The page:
Milwaukee Symphony Orchestra welcomes return of stolen violin

CREATED Feb. 6, 2014

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BROOKFIELD - This is one of the last rehearsals the Milwaukee Symphony Orchestra may have minus their concertmaster. In this Brookfield theatre Monday, Frank Almond's expected to give his first performance since being shocked with a Taser for his Stradivarius.

"To have an instrument of such historical significance, and also extraordinary performance quality to be stolen in such a brazen manner was, I mean it was really disturbing," said Jonathan Winkle, executive director of the Wilson Center for the Arts.
 
The February 10th show at the Wilson Center for the Arts was already planned to feature the history of this $5 million violin. They didn't know how the show would go on after it was stolen.
 
"To have this program that was designed to really highlight this particular instrument and its history and then this whole incident happened," said Winkle.
 
Through it all, Frank Almond remained positive.
 
"His position that he took immediately was, I'm not gonna let this slow me down. I'm not gonna let it prevent me from performing in public," said Winkle.
 
Almond issued a statement today thanking police. It read:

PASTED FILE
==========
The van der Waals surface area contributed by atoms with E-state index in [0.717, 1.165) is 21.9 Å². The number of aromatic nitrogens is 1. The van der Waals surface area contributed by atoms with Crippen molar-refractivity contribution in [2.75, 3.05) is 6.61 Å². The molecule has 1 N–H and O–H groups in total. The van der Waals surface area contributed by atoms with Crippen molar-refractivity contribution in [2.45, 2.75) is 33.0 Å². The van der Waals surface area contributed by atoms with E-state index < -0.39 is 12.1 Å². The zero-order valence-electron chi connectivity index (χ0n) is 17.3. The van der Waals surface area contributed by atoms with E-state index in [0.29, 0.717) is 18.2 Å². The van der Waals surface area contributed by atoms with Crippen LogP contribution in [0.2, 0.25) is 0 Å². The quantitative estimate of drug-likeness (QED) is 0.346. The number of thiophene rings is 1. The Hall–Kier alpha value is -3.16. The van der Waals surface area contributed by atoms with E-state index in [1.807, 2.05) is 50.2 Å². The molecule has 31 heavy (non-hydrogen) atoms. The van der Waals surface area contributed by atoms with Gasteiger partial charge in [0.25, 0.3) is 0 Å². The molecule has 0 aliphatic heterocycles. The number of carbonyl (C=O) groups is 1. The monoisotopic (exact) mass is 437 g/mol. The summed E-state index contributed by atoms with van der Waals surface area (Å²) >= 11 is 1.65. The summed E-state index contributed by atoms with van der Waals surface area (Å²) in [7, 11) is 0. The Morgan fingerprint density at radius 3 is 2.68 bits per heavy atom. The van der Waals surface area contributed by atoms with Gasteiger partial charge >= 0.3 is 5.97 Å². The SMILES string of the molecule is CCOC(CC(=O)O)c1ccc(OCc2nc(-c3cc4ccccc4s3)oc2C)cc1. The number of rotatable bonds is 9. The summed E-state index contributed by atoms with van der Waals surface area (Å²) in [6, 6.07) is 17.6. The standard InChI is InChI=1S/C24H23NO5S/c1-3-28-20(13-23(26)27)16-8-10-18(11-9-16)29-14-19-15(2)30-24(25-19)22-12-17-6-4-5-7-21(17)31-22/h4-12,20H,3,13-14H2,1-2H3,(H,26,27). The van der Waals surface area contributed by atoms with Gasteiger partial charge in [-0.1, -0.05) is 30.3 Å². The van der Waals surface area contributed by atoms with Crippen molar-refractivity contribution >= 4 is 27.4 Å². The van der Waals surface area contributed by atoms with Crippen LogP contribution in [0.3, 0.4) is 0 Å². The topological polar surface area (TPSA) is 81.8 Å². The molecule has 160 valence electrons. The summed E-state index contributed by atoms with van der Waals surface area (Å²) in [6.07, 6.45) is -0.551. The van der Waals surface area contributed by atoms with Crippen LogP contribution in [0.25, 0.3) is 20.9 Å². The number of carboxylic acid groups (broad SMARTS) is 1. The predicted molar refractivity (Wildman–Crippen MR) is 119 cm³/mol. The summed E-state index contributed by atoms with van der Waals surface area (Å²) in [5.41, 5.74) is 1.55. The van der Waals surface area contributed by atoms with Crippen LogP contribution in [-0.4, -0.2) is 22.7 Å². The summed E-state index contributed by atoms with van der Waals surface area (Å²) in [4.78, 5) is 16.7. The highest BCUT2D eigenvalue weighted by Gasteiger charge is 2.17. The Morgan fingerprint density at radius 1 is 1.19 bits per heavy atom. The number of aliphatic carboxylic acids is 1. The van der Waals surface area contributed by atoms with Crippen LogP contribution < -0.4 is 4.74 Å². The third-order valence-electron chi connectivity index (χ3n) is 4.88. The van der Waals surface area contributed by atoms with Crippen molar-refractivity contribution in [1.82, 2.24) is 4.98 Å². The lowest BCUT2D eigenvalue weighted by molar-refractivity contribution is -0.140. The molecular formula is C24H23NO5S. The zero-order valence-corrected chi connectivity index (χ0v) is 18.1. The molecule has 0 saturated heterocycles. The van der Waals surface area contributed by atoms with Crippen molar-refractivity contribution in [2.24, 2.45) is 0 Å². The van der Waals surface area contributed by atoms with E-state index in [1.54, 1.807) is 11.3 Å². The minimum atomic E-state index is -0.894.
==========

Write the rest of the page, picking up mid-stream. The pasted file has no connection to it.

"I'd like to express my deep gratitude to Chief Flynn, the Milwaukee Police Department, FBI and all other law enforcement agencies for their outstanding work. Their professionalism and personal concern throughout this entire ordeal have been exemplary, and I cannot thank them enough.
 
I'd also like to thank everyone for the colossal outpouring of support and concern over the last ten days, especially the musicians, staff, and board of the Milwaukee Symphony Orchestra. It was truly heartening during what was obviously a very difficult time. I could not have imagined a better outcome for this particular chapter in the violin's life and look forward to having it in my hands as soon as possible," said Frank Almond.
 
It's uncertain whether Almond will be able to play the Stradivarius when he takes the stage on Monday night in Brookfield.  Winkle said instruments are typically kept in cases with the temperature rather consistent.  
 
Many will have a humidity gauge and a thermometer in the case, as well.  But, that said, Winkle said this particular violin has survived the test of time, about 300 years. He's remaining positive that it will be played again.